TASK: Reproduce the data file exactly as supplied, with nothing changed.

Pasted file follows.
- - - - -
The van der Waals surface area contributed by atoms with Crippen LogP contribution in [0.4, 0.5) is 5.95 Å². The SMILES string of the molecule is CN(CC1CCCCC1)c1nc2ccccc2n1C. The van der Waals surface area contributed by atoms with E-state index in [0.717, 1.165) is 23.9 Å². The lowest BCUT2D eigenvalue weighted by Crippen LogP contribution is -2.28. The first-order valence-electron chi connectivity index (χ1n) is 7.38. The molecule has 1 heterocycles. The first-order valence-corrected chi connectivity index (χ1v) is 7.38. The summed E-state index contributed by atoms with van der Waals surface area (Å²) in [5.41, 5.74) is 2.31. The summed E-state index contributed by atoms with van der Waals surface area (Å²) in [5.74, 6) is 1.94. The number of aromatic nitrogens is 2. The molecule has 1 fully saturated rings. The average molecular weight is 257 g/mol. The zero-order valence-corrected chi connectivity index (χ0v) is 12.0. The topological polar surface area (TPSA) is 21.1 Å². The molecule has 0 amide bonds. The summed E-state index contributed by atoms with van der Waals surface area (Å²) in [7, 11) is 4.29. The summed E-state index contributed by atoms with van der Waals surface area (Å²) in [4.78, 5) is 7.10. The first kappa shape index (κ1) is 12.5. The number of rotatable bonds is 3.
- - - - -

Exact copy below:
The van der Waals surface area contributed by atoms with Crippen LogP contribution in [0.4, 0.5) is 5.95 Å². The SMILES string of the molecule is CN(CC1CCCCC1)c1nc2ccccc2n1C. The van der Waals surface area contributed by atoms with E-state index in [0.717, 1.165) is 23.9 Å². The lowest BCUT2D eigenvalue weighted by Crippen LogP contribution is -2.28. The first-order valence-electron chi connectivity index (χ1n) is 7.38. The molecule has 1 heterocycles. The first-order valence-corrected chi connectivity index (χ1v) is 7.38. The summed E-state index contributed by atoms with van der Waals surface area (Å²) in [5.41, 5.74) is 2.31. The summed E-state index contributed by atoms with van der Waals surface area (Å²) in [5.74, 6) is 1.94. The number of aromatic nitrogens is 2. The molecule has 1 fully saturated rings. The average molecular weight is 257 g/mol. The zero-order valence-corrected chi connectivity index (χ0v) is 12.0. The topological polar surface area (TPSA) is 21.1 Å². The molecule has 0 amide bonds. The summed E-state index contributed by atoms with van der Waals surface area (Å²) in [7, 11) is 4.29. The summed E-state index contributed by atoms with van der Waals surface area (Å²) in [4.78, 5) is 7.10. The first kappa shape index (κ1) is 12.5. The number of rotatable bonds is 3.